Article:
The Catholic Church in Indianapolis is allegedly now firing straight allies for supporting LGBTQ people.
Kelley Fisher, who is straight, says the Catholic Archdiocese of Indianapolis helped remove her from her job as a social worker at Roncalli High School over her public support of Shelly Fitzgerald and Lynn Starkey, two Roncalli guidance counselors who were fired earlier this year for having same-sex marriages.
Fisher, who had worked at Roncalli for the last 15 years, has since filed two discrimination complaints with the Equal Employment Opportunity Commission (EEOC). Fitzgerald and Starkey are also suing the school and the Archdiocese of Indianapolis, which oversees the area’s Catholic schools.
The Indy Star reports, Fisher officially worked for Catholic Charities, “part of the archdiocese contracted by schools to place social workers in them.” Fisher alleges that Archbishop Charles Thompson told her that publicly supporting Fitzgerald or Starkey would go against the Catholic Church.
Nevertheless, Fisher made two public Facebook posts opposing Fitzgerald and Starkey’s firing and seeking a change to the school’s employment contract which prohibits employing people who “violate church teachings.”
After making her posts, Roncalli principal Chuck Weisenbach called Fisher in to ask whether she could “adhere to Catholic teachings when giving advice to LGBTQ students.” Fisher replied that she felt very strongly about never applying her own personal values or judgement when counseling students.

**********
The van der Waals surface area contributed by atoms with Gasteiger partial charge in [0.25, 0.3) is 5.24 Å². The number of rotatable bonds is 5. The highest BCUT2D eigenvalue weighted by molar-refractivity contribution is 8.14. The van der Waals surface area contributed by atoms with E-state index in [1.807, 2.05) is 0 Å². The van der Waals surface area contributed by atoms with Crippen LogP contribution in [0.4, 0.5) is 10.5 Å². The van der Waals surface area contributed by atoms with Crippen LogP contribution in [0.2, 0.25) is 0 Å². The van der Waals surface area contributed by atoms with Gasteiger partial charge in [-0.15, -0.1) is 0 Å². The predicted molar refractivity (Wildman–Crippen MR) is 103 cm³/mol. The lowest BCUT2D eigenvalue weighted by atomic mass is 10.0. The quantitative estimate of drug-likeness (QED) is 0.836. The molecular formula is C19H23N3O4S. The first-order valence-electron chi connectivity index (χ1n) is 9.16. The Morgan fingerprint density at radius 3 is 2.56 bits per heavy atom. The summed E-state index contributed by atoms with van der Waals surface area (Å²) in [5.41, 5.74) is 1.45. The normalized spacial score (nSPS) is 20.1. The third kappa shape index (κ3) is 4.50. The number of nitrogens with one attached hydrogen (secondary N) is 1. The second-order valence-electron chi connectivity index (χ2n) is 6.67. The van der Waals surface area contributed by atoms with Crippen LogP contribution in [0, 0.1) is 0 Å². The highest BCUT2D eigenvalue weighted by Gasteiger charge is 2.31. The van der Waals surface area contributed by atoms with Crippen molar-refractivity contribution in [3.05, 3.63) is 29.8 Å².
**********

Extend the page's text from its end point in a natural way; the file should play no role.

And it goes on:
Four months later, Fisher was placed on a “performance improvement plan” despite having only ever received positive performance reviews. She was told she had been “adversarial” to the school and disruptive by posting statements that could get her called as a witness in Fitzgerald and Starkey’s lawsuits.
In April, Fisher was told she wouldn’t be returning to Roncalli. Fisher then sent an email to coworkers saying that she’d been removed from the school over to her support of Fitzgerald and Starkey. In May, Catholic Charities fired her for the email.
The Indy Star has since interviewed three of Fisher’s coworkers who say they worry about supporting Fisher, accepting friends’ invitations to go to gay bars or appearing in photos of friends’ same-sex weddings for fear of termination. The Archdiocese says teachers have nothing to worry about but adds it “has a constitutional right to ‘hire leaders who support the schools’ religious mission.'”
Earlier this year, the archdiocese told all 70 local schools under its jurisdiction to fire LGBTQ-identified staff or else risk losing church support and non-profit status.
In 180 days, the EEOC will let Fisher know of their assessment on whether the school or archdiocese violated her rights. If the EEOC tells Fisher she has the right to sue, Fisher will have 90 days to file a lawsuit.